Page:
Brewing beer is a hot-and-cold process. Volumes of water control the heat and cold. Arnold adapted two 3,000-gallon, 1962 former ice cream tanks to serve as hot and cold water tanks.
The process starts in the 8,000-pound mash tub, where 1 ton of barley mixes with 3 tons of hot water. Pipes transport the mash to the 1,500-gallon kettle, where hops are added and the mix “boils and boils.” The hops-and-barley mix then moves on to the whirlpool to spin out all the dregs.
The cold water brings the boiling hops and barley concoction down to 65 degrees in its 41-minute journey from the brew house to the eight, 100-barrell fermentation tanks, where it becomes beer. These tanks are a carryover from Arnold’s second generation brewery. He acquired them over the years from Seattle, Canada and Tijuana. Just as somebody will acquire Arnold’s 1995 brewery from Tucson.
“I’ll sell it within two hours when I list it,” Arnold said.
Barrio Brewery’s main beer lineup, nearly all of it created in the 1990s, will remain essentially the same.
The top sellers are Tucson Blonde (Arnold’s original beer), the IPA and the Redcat Amber (also brewed since the beginning). The Nolan’s Porter and TJ Razzberry are named after Arnold’s son and daughter. The Copperhead Ale and Oatmeat Stout date to the 1990s. The Hefeweizen is the only beer in the regular lineup created in the 21st century.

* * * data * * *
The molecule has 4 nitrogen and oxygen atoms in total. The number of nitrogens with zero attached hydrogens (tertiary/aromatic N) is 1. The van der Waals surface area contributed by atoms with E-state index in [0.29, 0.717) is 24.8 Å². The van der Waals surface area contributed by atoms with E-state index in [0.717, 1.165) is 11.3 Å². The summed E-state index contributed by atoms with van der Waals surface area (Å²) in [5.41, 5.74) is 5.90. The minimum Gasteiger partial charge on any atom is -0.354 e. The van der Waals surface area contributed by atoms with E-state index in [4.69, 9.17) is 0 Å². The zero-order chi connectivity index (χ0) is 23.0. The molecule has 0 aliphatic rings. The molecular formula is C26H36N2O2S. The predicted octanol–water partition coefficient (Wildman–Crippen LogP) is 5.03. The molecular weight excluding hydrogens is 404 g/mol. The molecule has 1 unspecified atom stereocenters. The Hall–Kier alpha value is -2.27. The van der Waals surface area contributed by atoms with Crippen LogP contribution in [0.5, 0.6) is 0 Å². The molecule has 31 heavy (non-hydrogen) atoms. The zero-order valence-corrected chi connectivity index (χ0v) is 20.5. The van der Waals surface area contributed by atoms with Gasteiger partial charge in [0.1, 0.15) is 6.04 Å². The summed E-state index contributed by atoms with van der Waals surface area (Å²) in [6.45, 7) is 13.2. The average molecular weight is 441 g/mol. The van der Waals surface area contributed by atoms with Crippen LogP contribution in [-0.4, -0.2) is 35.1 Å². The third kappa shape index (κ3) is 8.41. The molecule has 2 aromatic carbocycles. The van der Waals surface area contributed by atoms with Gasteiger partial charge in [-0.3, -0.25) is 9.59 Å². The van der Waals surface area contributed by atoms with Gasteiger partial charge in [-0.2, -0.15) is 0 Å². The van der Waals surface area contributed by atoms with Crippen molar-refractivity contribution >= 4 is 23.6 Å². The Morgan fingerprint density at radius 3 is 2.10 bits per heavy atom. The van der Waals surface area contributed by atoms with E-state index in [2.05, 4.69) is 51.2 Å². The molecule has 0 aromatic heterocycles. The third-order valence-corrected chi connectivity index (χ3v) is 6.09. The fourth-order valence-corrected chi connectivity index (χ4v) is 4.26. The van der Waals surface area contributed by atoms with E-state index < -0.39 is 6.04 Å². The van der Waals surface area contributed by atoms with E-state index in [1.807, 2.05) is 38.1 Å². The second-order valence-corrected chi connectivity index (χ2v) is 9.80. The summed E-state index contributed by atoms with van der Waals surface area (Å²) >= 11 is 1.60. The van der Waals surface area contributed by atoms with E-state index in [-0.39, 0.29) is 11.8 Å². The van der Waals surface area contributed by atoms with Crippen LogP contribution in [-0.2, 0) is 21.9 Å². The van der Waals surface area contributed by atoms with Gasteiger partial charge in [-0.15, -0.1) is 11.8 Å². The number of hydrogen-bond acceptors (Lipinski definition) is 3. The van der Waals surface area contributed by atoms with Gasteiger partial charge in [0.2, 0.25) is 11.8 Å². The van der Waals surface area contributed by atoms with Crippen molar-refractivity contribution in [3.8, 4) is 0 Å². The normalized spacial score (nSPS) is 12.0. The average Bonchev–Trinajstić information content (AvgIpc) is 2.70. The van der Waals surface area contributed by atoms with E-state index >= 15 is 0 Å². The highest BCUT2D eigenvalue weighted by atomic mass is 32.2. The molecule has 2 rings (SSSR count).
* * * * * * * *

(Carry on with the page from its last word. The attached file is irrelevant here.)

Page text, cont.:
Arnold created the NCAAale during the 1997 basketball season, and the Wildcats immediately went into a losing mode – only to come alive in the NCAA tournament and win the national championship. Arnold brews this beer only during basketball season and he may retire it this year.
Barrio Brewing has 12 taps with 10 regulars and two rotating beers. The expanded brewing capacity will allow Arnold to add many more rotating beers, such as the popular Rich Rod Red. Over the years, he has produced about 50 different beers with about 15 of them in the rotation. He is especially interested in adding Belgian and dunkel beers to the mix.
Some of these additional suds will support Arnold’s new beer canning operation. In May, he plans to start canning his legacy Tucson Blonde beer under a Barrio Blonde label. Beer canning will take place in the room where Arnold’s second generation brewery was.
“I’m going to call it the Laverne & Shirley Work Center,” he said.